comply, especially when facing aggressive collection efforts by the association
- Incorporate a Stipulated Judgment
As already mentioned above, leverage is key. Another way to gain leverage
is by requiring a stipulation for a judgment as part of the payment plan
agreement. A stipulation for a judgment is a legal document, drafted on
pleading paper, both the association and the delinquent owner execute.
By executing this document, the owner agrees to have a judgment entered
against him or her in the event of default on the payment plan. In other
words, if the association is required to enforce the payment plan agreement
in court after default, it may simply be able to submit to the court the
stipulation for a judgment signed by the owner, and circumvent the usual
legal requirements necessitating proof by the association that the money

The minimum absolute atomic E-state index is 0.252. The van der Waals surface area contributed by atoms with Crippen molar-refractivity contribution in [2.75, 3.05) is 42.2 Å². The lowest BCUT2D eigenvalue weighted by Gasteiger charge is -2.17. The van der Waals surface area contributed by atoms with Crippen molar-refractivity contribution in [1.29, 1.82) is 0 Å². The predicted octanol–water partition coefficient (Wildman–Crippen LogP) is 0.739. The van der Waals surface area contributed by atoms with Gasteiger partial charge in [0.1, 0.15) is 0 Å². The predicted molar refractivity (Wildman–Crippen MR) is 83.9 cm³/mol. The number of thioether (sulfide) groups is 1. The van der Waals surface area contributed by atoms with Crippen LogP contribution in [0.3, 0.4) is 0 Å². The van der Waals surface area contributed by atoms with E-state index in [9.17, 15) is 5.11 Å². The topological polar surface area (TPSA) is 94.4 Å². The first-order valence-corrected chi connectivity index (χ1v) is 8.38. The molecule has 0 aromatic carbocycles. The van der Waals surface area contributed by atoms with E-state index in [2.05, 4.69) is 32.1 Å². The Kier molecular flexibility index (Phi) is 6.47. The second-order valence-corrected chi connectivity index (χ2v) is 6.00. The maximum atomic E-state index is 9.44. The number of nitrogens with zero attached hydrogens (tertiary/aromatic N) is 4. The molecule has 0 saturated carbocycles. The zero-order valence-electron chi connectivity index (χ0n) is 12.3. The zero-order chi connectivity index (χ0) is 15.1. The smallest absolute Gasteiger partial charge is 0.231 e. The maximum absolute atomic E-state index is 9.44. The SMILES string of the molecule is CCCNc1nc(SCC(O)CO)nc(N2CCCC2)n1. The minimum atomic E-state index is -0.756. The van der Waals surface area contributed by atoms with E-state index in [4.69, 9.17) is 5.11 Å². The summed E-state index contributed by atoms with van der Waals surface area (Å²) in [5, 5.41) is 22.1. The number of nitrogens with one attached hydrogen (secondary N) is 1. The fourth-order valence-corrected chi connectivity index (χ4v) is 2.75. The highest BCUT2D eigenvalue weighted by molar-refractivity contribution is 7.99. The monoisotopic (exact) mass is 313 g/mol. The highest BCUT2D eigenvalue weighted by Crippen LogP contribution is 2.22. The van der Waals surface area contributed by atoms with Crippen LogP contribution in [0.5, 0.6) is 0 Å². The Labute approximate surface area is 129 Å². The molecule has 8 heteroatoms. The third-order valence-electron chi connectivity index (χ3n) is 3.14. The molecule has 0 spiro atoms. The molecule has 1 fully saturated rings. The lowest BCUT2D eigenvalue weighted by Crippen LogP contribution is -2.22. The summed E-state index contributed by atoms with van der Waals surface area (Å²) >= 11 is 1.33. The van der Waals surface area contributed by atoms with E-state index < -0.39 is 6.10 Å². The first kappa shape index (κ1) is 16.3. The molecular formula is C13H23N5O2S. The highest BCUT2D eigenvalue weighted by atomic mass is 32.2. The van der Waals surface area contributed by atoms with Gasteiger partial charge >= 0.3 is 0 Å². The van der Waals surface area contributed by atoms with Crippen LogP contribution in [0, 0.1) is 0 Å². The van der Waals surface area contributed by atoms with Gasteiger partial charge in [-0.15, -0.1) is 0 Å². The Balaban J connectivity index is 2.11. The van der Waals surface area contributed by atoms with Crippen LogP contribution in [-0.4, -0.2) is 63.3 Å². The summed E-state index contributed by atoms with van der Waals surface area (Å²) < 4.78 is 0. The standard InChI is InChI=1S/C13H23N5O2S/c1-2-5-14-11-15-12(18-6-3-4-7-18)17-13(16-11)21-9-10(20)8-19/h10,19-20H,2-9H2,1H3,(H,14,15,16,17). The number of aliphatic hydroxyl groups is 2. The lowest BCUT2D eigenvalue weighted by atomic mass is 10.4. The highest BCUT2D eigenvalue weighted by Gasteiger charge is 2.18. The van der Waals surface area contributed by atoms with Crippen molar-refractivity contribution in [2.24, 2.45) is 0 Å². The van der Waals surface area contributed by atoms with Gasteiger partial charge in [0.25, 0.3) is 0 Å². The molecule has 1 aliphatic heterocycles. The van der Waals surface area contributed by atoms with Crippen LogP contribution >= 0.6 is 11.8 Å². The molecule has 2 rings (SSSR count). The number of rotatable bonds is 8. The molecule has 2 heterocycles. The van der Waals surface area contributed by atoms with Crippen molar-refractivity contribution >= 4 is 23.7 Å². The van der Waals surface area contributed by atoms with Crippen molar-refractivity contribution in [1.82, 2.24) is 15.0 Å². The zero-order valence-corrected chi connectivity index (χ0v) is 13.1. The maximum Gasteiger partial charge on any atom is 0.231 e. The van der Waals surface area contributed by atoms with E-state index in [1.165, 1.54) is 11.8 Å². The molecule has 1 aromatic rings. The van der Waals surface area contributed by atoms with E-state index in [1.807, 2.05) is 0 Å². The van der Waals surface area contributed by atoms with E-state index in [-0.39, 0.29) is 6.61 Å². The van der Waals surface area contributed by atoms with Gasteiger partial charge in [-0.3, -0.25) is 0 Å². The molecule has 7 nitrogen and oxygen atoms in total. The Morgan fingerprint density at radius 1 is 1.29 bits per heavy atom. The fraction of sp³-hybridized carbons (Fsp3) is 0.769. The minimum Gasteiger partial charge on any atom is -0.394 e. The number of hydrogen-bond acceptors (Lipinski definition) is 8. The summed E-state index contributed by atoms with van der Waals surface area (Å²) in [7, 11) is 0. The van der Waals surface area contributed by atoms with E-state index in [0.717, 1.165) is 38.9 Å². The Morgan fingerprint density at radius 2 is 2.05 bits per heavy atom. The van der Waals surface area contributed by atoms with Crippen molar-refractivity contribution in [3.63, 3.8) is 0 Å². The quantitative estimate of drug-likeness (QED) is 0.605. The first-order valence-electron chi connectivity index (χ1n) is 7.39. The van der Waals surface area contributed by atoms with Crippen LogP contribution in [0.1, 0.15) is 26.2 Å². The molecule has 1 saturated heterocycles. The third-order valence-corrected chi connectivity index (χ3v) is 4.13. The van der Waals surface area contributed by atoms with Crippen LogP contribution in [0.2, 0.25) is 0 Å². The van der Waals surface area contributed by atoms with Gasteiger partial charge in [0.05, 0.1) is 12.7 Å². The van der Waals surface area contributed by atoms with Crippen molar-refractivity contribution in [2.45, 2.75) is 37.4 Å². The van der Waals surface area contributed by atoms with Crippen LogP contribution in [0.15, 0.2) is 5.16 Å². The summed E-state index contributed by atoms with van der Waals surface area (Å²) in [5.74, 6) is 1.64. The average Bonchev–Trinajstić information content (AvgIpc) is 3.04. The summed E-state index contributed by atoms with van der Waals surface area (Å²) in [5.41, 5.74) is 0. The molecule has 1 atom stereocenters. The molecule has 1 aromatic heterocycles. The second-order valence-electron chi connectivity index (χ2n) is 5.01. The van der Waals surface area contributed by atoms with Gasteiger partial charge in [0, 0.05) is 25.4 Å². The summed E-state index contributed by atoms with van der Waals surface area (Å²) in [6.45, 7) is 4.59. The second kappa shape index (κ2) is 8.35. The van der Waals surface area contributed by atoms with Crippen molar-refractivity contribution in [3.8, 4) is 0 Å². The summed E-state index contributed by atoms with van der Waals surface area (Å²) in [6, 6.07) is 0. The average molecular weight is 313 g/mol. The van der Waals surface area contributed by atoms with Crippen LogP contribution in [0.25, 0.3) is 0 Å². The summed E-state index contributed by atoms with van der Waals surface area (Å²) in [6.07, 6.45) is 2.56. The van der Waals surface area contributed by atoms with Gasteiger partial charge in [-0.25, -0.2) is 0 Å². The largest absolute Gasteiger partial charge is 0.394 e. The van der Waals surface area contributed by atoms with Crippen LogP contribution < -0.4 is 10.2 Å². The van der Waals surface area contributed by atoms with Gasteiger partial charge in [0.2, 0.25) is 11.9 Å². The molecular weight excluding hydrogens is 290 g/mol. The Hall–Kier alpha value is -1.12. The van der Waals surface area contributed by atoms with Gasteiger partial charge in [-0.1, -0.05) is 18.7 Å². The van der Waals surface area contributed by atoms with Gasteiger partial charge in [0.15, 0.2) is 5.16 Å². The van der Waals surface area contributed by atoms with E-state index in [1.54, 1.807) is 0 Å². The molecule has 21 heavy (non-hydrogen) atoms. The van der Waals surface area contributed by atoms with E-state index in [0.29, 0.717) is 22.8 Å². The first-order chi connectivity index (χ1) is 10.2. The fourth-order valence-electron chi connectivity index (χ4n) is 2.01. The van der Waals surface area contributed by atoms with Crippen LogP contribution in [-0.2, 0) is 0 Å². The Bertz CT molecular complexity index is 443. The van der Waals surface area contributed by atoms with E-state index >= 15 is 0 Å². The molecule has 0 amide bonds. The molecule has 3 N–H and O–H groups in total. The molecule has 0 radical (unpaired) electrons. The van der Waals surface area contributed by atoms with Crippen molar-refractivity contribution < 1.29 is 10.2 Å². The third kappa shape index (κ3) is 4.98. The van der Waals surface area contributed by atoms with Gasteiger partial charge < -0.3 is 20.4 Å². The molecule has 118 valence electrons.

is actually owed. In short, it means the association can get a judgment
without having to prove its case for 6 to 9 months.
The benefit in a stipulated judgment is twofold. First, if legal action
becomes necessary, it will be significantly less time consuming and less
expensive. Second, it projects the seriousness of the matter and the extent
of the association’s wiliness to pursue potential defaults onto
the delinquent owner. With a signed document where he or she agreed to
have a judgment entered in favor of the association, the owner will think
more than twice before defaulting on the plan. He or she will be incentivized
to comply. In other words, it creates leverage.
With a stipulated judgment and financial information on the debtor, defaulting
on a payment plan with the association carries serious consequences for
the owner, and that is exactly what we want.
- Consider Probationary Periods
Another tool in the association’s arsenal is the probationary period.
Probationary periods are important when the association agrees, as part
of the payment plan agreement, to waive some of the amount owed. When